Are Economists in Love with Tough Love?
Vigorous economic competition certainly has a place in today’s world. But economists may currently be overly reliant on this default approach, attributing to a lack of discipline outcomes that may instead result from insufficient solidarity and concern.
CAMBRIDGE – Mark Twain purportedly said that “History never repeats itself, but it rhymes.” Typically, however, what rhymes is not the underlying historical facts but the narratives we construct around them. The stories we tell about the world repeat some basic ideas that may not necessarily be true. But we like to believe that they are because they make the world more intelligible and morally certain.
The standard education of economists is a case in point. Beyond individual theories, the profession possesses a long list of rhymes. We recognize their meter and can guess when and how they end, because we know the previous stanzas and also know that the next phrase needs to rhyme with them.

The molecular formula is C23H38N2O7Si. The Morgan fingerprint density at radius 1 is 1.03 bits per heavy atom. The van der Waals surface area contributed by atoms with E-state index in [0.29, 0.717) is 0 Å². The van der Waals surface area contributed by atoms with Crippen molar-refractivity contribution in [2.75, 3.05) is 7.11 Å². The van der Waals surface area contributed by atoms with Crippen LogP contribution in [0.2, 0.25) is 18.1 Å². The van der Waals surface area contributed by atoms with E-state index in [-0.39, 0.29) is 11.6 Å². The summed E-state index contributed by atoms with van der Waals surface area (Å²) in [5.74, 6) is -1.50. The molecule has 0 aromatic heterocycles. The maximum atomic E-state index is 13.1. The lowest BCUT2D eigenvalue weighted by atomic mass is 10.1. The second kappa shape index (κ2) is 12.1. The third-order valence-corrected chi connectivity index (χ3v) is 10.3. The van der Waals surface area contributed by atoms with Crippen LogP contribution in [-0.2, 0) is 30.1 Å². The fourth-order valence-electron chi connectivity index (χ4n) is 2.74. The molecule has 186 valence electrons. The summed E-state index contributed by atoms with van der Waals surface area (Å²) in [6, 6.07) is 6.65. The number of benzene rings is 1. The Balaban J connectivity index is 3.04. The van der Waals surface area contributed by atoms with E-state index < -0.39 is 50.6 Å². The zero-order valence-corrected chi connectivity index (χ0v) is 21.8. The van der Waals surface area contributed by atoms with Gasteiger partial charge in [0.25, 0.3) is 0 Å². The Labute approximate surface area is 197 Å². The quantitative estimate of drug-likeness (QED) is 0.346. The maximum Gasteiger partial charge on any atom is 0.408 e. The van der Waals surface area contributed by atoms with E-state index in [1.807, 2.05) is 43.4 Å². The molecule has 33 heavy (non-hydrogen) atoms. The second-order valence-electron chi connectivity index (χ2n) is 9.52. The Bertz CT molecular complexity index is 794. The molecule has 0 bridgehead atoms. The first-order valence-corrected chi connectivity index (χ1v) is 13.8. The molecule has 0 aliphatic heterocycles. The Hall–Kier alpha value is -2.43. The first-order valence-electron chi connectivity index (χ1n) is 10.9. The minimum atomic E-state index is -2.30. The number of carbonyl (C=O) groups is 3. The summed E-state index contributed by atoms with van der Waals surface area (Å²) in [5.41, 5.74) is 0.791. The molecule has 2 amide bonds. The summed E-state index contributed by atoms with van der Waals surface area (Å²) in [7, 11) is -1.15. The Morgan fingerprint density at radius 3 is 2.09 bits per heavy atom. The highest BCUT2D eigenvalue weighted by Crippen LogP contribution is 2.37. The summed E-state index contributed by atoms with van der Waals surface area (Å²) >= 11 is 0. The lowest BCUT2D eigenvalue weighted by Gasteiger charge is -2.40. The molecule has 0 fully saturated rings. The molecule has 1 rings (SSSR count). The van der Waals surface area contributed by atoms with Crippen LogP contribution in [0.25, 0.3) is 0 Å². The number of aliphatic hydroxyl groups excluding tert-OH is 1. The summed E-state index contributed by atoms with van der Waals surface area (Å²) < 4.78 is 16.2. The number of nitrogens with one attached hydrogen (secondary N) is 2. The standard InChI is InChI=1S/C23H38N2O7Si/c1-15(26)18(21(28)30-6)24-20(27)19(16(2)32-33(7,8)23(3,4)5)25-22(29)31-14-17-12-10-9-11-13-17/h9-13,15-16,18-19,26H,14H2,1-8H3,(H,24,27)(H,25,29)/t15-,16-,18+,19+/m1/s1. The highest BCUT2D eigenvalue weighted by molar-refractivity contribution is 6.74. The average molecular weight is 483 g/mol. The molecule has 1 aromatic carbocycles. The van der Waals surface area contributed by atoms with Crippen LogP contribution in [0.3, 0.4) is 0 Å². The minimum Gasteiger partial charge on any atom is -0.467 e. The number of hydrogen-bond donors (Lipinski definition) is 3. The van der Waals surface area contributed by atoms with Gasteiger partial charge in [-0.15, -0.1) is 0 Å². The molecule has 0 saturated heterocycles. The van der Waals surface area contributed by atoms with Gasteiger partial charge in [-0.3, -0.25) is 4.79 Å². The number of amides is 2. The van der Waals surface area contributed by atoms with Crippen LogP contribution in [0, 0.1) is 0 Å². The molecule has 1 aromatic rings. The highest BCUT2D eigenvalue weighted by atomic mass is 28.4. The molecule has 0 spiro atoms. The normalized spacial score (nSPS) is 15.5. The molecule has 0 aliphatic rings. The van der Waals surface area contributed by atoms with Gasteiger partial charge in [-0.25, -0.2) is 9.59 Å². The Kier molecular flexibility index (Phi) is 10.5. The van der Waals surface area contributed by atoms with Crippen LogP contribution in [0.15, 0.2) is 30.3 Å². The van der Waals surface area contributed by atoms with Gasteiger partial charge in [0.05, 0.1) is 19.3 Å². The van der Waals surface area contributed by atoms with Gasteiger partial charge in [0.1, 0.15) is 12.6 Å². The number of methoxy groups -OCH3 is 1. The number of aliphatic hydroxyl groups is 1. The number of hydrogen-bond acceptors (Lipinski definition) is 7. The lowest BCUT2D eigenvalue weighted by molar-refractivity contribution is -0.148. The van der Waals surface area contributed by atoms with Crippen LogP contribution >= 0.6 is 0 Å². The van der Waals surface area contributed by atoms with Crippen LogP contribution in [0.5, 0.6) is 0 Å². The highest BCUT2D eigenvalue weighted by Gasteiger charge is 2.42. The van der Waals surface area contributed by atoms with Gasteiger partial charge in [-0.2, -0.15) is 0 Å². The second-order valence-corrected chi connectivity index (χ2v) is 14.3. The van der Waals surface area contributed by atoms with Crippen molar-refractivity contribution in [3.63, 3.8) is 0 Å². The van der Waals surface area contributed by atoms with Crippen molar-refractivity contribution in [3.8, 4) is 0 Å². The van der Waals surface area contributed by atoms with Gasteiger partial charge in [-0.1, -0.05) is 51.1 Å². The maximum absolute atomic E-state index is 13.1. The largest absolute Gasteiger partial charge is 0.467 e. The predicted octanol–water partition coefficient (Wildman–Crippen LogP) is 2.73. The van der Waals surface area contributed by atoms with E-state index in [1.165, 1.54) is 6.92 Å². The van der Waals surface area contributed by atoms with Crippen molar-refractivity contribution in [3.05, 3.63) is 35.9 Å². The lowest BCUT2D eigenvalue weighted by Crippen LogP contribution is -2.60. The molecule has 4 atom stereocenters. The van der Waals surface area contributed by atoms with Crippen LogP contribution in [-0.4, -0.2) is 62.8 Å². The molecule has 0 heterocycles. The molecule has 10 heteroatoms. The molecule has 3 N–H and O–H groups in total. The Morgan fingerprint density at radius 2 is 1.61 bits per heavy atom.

Consider Adam Smith’s invisible hand, according to which we get our dinner from the butcher and the brewer because of their self-interest, not their generosity. The market can turn their private vices into public virtue. So, greed may not always be bad.